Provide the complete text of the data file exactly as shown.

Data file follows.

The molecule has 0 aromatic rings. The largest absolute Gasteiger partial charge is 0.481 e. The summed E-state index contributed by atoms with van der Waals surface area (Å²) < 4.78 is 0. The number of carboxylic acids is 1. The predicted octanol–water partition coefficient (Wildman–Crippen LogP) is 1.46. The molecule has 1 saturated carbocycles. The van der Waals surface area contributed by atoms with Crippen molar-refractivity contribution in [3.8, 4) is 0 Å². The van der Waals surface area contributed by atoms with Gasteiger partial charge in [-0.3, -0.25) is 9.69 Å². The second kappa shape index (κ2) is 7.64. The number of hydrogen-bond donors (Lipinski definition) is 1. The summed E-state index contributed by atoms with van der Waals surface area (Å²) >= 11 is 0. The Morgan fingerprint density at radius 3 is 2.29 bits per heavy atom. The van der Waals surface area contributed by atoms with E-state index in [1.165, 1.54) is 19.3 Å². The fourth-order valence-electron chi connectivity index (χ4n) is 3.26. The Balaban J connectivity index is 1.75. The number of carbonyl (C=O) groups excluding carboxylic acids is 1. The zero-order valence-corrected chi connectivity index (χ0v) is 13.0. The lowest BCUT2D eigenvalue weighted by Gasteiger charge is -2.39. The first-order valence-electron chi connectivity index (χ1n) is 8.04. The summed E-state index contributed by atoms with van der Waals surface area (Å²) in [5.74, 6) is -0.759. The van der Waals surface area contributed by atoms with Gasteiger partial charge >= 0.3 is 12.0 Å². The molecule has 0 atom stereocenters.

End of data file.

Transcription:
The molecule has 0 aromatic rings. The largest absolute Gasteiger partial charge is 0.481 e. The summed E-state index contributed by atoms with van der Waals surface area (Å²) < 4.78 is 0. The number of carboxylic acids is 1. The predicted octanol–water partition coefficient (Wildman–Crippen LogP) is 1.46. The molecule has 1 saturated carbocycles. The van der Waals surface area contributed by atoms with Crippen molar-refractivity contribution in [3.8, 4) is 0 Å². The van der Waals surface area contributed by atoms with Gasteiger partial charge in [-0.3, -0.25) is 9.69 Å². The second kappa shape index (κ2) is 7.64. The number of hydrogen-bond donors (Lipinski definition) is 1. The summed E-state index contributed by atoms with van der Waals surface area (Å²) >= 11 is 0. The Morgan fingerprint density at radius 3 is 2.29 bits per heavy atom. The van der Waals surface area contributed by atoms with E-state index in [1.165, 1.54) is 19.3 Å². The fourth-order valence-electron chi connectivity index (χ4n) is 3.26. The Balaban J connectivity index is 1.75. The number of carbonyl (C=O) groups excluding carboxylic acids is 1. The zero-order valence-corrected chi connectivity index (χ0v) is 13.0. The lowest BCUT2D eigenvalue weighted by Gasteiger charge is -2.39. The first-order valence-electron chi connectivity index (χ1n) is 8.04. The summed E-state index contributed by atoms with van der Waals surface area (Å²) in [5.74, 6) is -0.759. The van der Waals surface area contributed by atoms with Gasteiger partial charge >= 0.3 is 12.0 Å². The molecule has 0 atom stereocenters.